Last year, I asked Admiral Harry Harris, then the Commander of the US Pacific Forces, what stopped Beijing from sailing an aircraft carrier-led battle-group into the Indian Ocean. ''There's nothing to prevent them from sailing in the Indian Ocean today'' is what the Admiral told me. His words could be prophetic. Any day now, China will begin sea trials of its first indigenously built aircraft carrier, a 70,000-ton warship whose construction began in November 2013. By contrast, the keel of India's Vikrant (named after India's first aircraft carrier), was laid in February 2009, and though she was sailed out for the first time in in 2011, completion of the project may not take place before 2023.
So is it too late for India to maintain a robust military posture against China? That has less to do with the capability of the Indian Armed forces, some of the world's best trained and most experienced, and more to do with India's serpentine process to acquire new weaponry, a process that is clearly in shambles. In a briefing to the Prime Minister late last year, the Minister of State for Defence, Dr. Subhash Bhamre, said India's weapons-buying is frequently crippled by "multiple and diffused structures with no single point accountability, multiple decision-heads, duplication of processes, delayed comments, delayed execution, no real-time monitoring, no project-based approach and a tendency to fault-find rather than to facilitate."
Since then, the government has clearly speeded up the process of clearing some of the most basic defence tenders, deals which should have been contracted years ago. Now, after waiting for nearly a decade, 1.86 lakh bullet proof jackets, the basic life-saving kit of the Indian Army infantryman, were sanctioned in a 63- crore contract.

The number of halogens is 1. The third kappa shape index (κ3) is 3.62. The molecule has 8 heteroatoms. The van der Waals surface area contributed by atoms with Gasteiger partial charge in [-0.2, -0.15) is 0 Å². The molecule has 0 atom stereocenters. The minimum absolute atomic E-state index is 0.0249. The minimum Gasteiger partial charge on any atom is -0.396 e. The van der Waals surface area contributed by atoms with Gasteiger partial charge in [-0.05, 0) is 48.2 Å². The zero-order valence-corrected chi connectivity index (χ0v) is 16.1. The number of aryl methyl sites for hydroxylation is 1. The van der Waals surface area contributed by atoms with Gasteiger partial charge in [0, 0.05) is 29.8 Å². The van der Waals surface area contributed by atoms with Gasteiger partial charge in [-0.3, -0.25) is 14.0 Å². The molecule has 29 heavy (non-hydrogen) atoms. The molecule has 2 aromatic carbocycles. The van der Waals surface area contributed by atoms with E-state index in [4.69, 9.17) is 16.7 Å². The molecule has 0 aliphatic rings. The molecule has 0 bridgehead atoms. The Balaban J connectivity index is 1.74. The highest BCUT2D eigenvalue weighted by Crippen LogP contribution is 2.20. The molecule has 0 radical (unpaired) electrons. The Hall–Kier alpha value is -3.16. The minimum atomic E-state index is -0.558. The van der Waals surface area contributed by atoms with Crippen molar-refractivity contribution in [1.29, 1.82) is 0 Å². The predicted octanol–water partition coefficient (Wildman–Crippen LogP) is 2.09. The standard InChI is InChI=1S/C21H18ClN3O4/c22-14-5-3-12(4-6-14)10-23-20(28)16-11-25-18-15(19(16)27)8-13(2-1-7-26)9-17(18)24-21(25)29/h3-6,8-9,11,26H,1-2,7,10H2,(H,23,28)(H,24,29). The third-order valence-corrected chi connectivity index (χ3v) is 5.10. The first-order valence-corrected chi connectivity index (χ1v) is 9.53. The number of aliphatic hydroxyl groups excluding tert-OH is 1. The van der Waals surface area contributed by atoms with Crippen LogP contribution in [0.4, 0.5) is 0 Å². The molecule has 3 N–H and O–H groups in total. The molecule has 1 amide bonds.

Similarly, the government has okayed light machine guns, assault rifles and sniper rifles for the three services in contracts worth about 16,000 crores, besides giving its go ahead for more made-in-India Tejas fighters and artillery guns for the army.
For now though, the army, air force and navy will need to live with what they have. It often takes years for defence contracts to materialise into actual weapon systems deployed on the field. A case in point is the 58,000-crore deal for state-of-the-art Rafale fighters for the air force. Signed in September 2016, the first of the jets will join the air force next year and it will be several years before two squadrons of the fighters are fully operational.
Given this reality, air force, for its part, has put its best foot forward in conducting its Gagan Shakti exercises, the largest aerial exercises in decades. In exercises conducted earlier this month, the air force conducted a whopping 11,000 sorties. This included 9,000 sorties by its fighter aircraft in complex air combat exercises across India and out in the Indian Ocean. Though the exercises may have demonstrated that the ability of the air force to make do with its depleted assets, there are few in the air force who serious believe that if push came to shove, India would be able to sustain, let alone win, a two-front war against China and is ally Pakistan.
Till then, engaging with the dragon economically and politically isn't just the wise option. It's the only one.
(Vishnu Som is Defence Editor and senior anchor, NDTV 24x7)